Debates about the legality of steroids have been around for years, and users are all around us – from the American Gladiators to WWE entertainers, Roger Clemens and Marion Jones to Mary J. Blige. Some of the biggest names in sports and entertainment have been linked to illegal use of performance enhancers. Exposing a celebrity’s mistake may, to a certain extent, influence his or her followers to stay on the straight and narrow, but all the stripping of medals in the world will not stop the overall problem, which is that steroid use has percolated into grade school. It used to be that accomplishing a goal without cheating was the only way to go, but the pervading idea nowadays has sadly shifted to “winning at any cost”. As each successive generation outdoes the next and more records are broken at a faster pace, an increase in the pressure on young performers – whether it be in school, sport or other-is obviously pushing stars of the future to resort to illegal drugs. In addition, it has become fairly apparent that our society is largely incapable of learning by example, so it is time that the crackdown stopped waiting for epiphanies that will never come, and started bringing an end to the strata where steroid use is first introduced as “ok”. Instead, the youth has to know that a shot in the arm is not worth a miniscule shot at the big leagues.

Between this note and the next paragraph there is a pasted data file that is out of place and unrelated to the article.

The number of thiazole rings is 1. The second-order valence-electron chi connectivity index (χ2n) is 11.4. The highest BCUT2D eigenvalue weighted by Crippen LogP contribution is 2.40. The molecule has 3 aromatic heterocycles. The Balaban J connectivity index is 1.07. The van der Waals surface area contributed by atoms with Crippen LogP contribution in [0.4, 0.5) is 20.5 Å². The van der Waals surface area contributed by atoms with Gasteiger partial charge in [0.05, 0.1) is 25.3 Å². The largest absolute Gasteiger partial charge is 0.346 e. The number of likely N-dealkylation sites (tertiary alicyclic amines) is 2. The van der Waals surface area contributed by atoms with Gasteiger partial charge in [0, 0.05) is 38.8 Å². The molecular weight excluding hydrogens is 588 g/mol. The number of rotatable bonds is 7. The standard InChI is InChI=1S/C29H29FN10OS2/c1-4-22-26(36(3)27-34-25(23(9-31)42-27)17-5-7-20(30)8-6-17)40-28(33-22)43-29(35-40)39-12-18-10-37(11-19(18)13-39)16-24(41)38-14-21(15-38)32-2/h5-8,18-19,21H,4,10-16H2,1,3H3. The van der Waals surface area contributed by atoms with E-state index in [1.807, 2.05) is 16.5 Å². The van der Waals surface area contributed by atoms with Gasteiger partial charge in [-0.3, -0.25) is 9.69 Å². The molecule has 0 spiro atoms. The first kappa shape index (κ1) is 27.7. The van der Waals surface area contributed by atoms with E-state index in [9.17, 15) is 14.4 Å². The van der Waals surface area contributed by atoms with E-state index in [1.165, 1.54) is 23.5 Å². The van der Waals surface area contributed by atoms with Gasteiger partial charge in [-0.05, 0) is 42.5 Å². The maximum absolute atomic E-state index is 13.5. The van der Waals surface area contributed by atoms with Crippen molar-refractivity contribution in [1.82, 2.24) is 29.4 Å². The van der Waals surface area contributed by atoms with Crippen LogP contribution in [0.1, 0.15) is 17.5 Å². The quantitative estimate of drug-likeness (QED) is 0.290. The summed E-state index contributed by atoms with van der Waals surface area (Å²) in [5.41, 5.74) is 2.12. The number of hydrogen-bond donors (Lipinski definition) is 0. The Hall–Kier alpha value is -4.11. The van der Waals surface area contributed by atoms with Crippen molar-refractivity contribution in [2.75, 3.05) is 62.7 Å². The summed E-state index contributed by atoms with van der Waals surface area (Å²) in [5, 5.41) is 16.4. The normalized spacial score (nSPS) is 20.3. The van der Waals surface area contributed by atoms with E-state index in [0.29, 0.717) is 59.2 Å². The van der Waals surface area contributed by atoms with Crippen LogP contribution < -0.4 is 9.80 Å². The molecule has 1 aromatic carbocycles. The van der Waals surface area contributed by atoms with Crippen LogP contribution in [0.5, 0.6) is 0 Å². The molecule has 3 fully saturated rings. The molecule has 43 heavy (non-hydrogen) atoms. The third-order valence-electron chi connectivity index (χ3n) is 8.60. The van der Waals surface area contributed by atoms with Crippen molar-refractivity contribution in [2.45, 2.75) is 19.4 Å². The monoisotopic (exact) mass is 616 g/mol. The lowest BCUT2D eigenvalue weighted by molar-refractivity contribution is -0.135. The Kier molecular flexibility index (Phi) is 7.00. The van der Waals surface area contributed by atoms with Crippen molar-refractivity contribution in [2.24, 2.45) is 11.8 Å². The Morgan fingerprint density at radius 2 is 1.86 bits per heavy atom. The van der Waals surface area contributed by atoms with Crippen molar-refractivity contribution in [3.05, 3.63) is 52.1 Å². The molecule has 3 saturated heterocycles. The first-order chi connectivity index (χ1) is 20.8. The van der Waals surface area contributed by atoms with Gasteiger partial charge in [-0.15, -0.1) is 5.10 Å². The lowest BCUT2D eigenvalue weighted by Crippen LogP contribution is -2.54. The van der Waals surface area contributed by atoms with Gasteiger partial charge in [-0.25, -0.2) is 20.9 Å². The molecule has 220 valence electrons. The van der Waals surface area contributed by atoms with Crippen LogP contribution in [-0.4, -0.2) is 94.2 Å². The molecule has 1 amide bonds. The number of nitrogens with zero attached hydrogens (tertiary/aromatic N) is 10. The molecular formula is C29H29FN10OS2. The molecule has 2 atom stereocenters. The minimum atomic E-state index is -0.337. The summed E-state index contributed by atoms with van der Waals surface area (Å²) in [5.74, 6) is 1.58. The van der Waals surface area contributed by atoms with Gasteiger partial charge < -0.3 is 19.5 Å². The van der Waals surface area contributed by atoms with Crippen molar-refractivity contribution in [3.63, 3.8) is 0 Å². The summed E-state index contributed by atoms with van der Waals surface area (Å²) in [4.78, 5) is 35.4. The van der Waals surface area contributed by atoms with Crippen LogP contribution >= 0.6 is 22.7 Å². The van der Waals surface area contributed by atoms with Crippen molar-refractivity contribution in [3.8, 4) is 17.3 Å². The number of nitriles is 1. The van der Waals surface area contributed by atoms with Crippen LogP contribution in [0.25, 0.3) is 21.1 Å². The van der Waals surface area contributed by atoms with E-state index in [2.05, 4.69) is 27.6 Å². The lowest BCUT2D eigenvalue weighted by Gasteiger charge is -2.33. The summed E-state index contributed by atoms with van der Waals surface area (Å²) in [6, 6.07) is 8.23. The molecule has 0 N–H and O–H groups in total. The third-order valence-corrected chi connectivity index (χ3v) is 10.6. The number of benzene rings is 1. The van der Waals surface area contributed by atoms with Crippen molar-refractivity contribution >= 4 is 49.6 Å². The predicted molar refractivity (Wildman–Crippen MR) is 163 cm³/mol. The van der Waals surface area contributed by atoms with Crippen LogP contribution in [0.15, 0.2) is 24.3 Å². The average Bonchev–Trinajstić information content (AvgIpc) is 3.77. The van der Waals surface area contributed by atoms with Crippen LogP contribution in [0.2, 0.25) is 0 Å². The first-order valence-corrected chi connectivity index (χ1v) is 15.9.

What I find so hypocritical about the whole issue is that we are able to publicly shun steroids as independent entities, yet at the same time; we don’t hesitate to worship athletes who may not have achieved their record-shattering performances through their own physicality. Steroid use is in a full fledged swing, yet we continue to act surprised and dismayed to hear about the fall of the latest alleged performance-enhancing drug user. This system of intentional ignorance keeps the sporting world going ’round but what are we all, then, but a bunch of pretenders, crossing our fingers that our heroes have not sunk so low as to prescribe themselves synthetic testosterone? I don’t see the steroid control issue coming to any sort of resolution, until each of us makes a commitment to be discriminatory against cheaters.

If any governing sporting institution expects me to take them seriously, I’d like to see action being taken where steroid use needs to be stopped – early. Sure, I’ll take any test the NCAA randomly selects me for, but until our society shifts its priorities from one-eye-blind worshipping of popular idols, to focus on honesty and integrity in sport, the whole process will continue to produce urine samples, ineffective modeling and allow a continued degradation of ethical action in sports worldwide.